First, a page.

Vintage Photographs of the Upper East Side of Manhattan, from Fifth Avenue to the East River, between East 61st Street and East 124th Street.
Looking North along Fifth Avenue from just south of East 65th Street, we see two horse carts pass in front of 840 Fifth Avenue, the Astor Mansion. Designed in 1893 by architect Richard Morris Hunt to be the twin residences of John Jacob Astor and his family and his mother, Caroline Astor. After the elder Mrs. Astor died in 1907, John Jacob had the house renovated into single residence, making it one of the largest mansions in Gilded Age New York.
This black and white photo, taken on May 19, 1935 from what was then Welfare Island, shows the East River and New York Hospital. Since then, both the island and the hospital have been renamed. Welfare Island was renamed Roosevelt Island after Franklin Delano Roosevelt in 1973, and New York Hospital was renamed New York-Presbyterian Hospital/Weill Cornell Medical Center in 1998 after merging with Columbia Presbyterian and receiving a substantial endowment from Sanford Weill. The East River retains its name.
Germantown doesn't exist anymore. Even Yorkville is an unfamiliar term to present-day Upper East Siders. But until as recently as the 1990s, East 86th Street hosted many German restaurants, butcher shops, and pastry shops, and at the time of this photograph in the late 1940s, East 86th Street was known as the German Broadway. Nowadays, Oktoberfest is an excuse for Yuppies to go on a pub crawl and puke in the street, but as this photo attests, the finer elements of the tradition have been lost.
In this black and white photo from the winter of 1930, we see an almost traffic-free Lexington Avenue. A streetcar rolls past St. Vincent Ferrer Church, a taxi idles on the corner of 65th Street, and a couple of women saunter past Allison's Drug Store.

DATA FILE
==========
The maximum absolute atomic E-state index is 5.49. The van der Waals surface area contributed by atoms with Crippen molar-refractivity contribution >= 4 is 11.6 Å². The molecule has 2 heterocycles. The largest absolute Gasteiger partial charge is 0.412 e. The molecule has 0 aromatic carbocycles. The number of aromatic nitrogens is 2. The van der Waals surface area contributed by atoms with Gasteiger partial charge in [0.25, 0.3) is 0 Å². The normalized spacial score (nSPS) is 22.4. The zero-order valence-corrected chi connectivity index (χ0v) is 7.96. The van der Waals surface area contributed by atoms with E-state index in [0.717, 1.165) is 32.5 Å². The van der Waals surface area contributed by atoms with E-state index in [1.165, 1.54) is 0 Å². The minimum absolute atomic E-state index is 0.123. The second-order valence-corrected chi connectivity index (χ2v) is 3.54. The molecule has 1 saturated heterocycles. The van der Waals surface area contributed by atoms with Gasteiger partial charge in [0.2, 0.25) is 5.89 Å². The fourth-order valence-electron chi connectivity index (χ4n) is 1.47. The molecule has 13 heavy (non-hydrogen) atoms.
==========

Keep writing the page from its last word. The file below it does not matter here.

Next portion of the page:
It could be a scene out of a Fitzgerald novel. Seven showgirls in furs, one of them toting balloons, dance the Charleston down Fifth Avenue, while pedestrians watch. The dance was popularized by the Broadway show, Runnin' Wild, which ran from October 1923 through June 1924. Although the show ran only briefly, the dance continued to gain popularity and even today brings to mind Flappers and the Roaring Twenties.
Late April, 1929, and Park Avenue, looking south from East 85th, doesn't seem remarkably different from today. The street had yet to be widened, and clusters of brownstones still peppered the avenue, but the luxury highrises were already the order of the day. According to the sign in the lower right, 1021 Park Avenue was being constructed as a "100% Cooperative Apartment."
This aerial photograph, taken in the late 1920s, offers a view of the Metropolitan Museum of Art, the Lower Reservoir in Central Park, and the skyline of Central Park West. The Lower Reservoir was drained in 1930, having become redundant some years before, and was filled in to create the Great Lawn. During the early years of the Depression, the site became a Hooverville, until Robert Moses ushered the project along in the mid-1930s.
A light dusting of snow has fallen on Carl Schurz Park. Gracie Mansion overlooks Hell Gate from the north end of the park. The mayor did not reside here in 1940. At this point the mansion was simply a historic house, which most recently had been the Museum of City of New York. Only in 1942, at the urging of Robert Moses, did Mayor Fiorello La Guardia appropriate the house as the mayoral residence.
It's a beautiful summer day in 1940, and from where you stand in Central Park, you can see two of the most luxurious hotels in the world, the Sherry Netherland and the Plaza. The Plaza is perhaps the better known of the two, but sadly will eventually become a luxurious residence. The Sherry Netherland, however, will remain the pinnacle of New York City luxury for some time to come.